120 children evacuated when gas vapors rise from subway excavation Day-care center closes, but any hazard is doubted

September 25, 1992|By Peter Jensen | Peter Jensen,Staff Writer

Gasoline fumes forced out of the ground by subway excavation caused a Baltimore day-care center to evacuate 120 children and shut down early yesterday afternoon.

The incident marked at least the fourth time over the past year that gasoline vapors have presented a problem for the $321 million subway project that will eventually connect Metro's Charles Center station with Johns Hopkins Hospital 1.5 miles east. Mass Transit Administration officials insisted that the fumes were not concentrated enough to be a health or safety hazard, but the gasoline odor was pronounced. Evacuating the Jonestown Day Care Center at the corner of East Baltimore and High streets near the Shot Tower was merely a precaution, they said.

"We've had the smell of gasoline in other buildings in Jonestown, and we've generally been able to keep it under control, but we were particularly concerned about a day-care center," said Peter J. Schmidt, MTA's assistant general manager for development.

Last April, 1,200 city workers in the Charles L. Benton Jr. Building were sent home early because of gasoline fumes. Subway excavation lead to similar incidents near Johns Hopkins Hospital and nearby Washington Hill.

Each time, the problem has been the same. Compressed air inside the tunnels leaks out, causing gasoline or some other petroleum product floating on ground water to migrate into the basements of homes or businesses.

Subway workers use compressed air to keep ground water from entering their tunnels as they excavate.

The gasoline was most likely left in the ground by spills or leaking underground storage tanks years ago. The subway's worst experience came in late 1990, when tunneling was suspended after crews ran into gasoline saturated sand at the site of a former gasoline station.

That, and some machinery problems, caused work to be delayed for 10 months and added $20 million to the subway project's cost.

The MTA has completed about three-quarters of the excavation for the subway extension overall. The problem in Jonestown is apparently coming from mining of the inbound tunnel -- the more northerly of the twin tunnels.

Workers are digging east to west near the intersection of East Broadway and North Exeter Street in the inbound tunnel. Work on the outbound tunnel is about 1,000 feet behind them. The exact source of the gasoline is not known.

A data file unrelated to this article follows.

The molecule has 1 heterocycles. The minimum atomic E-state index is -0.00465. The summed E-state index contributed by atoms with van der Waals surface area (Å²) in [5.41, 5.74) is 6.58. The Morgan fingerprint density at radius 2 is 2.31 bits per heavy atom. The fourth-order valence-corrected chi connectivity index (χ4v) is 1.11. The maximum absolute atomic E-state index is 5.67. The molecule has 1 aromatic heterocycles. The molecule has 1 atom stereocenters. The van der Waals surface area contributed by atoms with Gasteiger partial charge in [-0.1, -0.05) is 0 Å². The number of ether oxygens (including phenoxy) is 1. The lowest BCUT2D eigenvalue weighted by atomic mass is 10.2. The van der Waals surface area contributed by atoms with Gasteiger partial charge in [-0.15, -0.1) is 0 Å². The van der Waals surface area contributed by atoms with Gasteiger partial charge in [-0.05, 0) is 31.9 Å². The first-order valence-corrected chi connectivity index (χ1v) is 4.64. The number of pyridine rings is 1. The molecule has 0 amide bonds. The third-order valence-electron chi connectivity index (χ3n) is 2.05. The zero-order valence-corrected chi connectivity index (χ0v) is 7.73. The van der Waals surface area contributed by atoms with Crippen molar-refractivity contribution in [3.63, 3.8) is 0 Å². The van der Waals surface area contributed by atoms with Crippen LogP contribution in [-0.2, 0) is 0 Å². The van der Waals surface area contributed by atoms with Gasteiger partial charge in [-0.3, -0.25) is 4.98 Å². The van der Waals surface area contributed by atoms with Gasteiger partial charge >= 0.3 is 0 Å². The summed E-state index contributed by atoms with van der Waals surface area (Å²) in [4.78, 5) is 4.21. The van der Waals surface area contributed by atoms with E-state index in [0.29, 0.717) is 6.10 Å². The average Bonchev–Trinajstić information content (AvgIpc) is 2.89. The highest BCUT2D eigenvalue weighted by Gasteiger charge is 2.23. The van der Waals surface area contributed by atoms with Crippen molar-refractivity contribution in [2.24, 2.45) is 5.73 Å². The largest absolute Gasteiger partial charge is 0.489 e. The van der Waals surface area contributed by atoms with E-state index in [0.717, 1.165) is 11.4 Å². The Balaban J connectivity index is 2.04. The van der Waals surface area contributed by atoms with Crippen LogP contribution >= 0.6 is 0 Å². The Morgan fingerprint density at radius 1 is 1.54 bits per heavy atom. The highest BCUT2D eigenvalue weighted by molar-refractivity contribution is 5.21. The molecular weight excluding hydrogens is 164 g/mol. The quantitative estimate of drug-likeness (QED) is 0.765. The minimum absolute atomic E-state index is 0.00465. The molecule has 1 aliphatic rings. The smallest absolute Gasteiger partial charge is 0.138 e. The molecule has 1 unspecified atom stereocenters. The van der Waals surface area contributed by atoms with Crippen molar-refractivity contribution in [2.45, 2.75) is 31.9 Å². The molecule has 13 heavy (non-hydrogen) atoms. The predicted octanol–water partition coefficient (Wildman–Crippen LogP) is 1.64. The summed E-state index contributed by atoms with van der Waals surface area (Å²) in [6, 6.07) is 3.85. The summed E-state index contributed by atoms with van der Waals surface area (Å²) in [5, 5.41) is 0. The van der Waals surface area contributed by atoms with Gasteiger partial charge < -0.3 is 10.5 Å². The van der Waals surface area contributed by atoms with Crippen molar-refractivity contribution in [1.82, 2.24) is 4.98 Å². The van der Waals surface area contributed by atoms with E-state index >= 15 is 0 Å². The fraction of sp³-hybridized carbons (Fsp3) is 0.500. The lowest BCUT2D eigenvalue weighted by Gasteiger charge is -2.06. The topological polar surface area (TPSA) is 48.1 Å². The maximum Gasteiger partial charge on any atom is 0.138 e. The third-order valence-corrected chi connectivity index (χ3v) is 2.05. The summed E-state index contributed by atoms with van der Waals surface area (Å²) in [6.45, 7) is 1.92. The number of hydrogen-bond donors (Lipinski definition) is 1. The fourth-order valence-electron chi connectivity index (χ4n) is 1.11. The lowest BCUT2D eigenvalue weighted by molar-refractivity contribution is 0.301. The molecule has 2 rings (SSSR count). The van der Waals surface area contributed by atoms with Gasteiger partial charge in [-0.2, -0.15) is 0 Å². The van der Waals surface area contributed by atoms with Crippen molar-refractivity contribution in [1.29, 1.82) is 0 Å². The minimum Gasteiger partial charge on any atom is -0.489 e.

Jonestown Day Care Center Director E. Ann Harris Lofton said she could smell the fumes the moment she opened up the building at 7 a.m. Her children, who range in age from 2 to 12, spent most of the morning on a scheduled field trip to the Baltimore Arena to see "Sesame Street Live" before they were dismissed at 1 p.m.

Workers contracted by the MTA drilled shallow wells at intervals along East Baltimore Street to vent the fumes. City firefighters set up exhaust fans on the day-care center's first floor to expel the fumes there.

"The smell is like being in a gas station when you first pull up," said Ms. Lofton. "It's a very strong odor."

The day-care center caters primarily to low-income families and leases its building from the city.

Ms. Lofton said she is talking with MTA officials about setting up a temporary home for the center elsewhere. The private, non-profit facility is not scheduled to open this morning. The shutdown puts the center's 16 employees temporarily out of work and leaves parents scrambling to find day-care alternatives.

Dawna Fountain of Woodlawn said yesterday she had to go home early to take care of her 3-year-old daughter, Dawniqua, whom she normally drops off at the center while she's attending cosmetology school downtown.

"I'll have to stay home with her," Ms. Fountain said. "I didn't know there was going to be a gas leak."

Mr. Schmidt of the MTA said technicians found evidence yesterday of airborne hydrocarbons in the day-care center of as much as 38 parts per million. The federal Occupational Safety and Health Administration limits on-the-job exposure to 300 parts per million.

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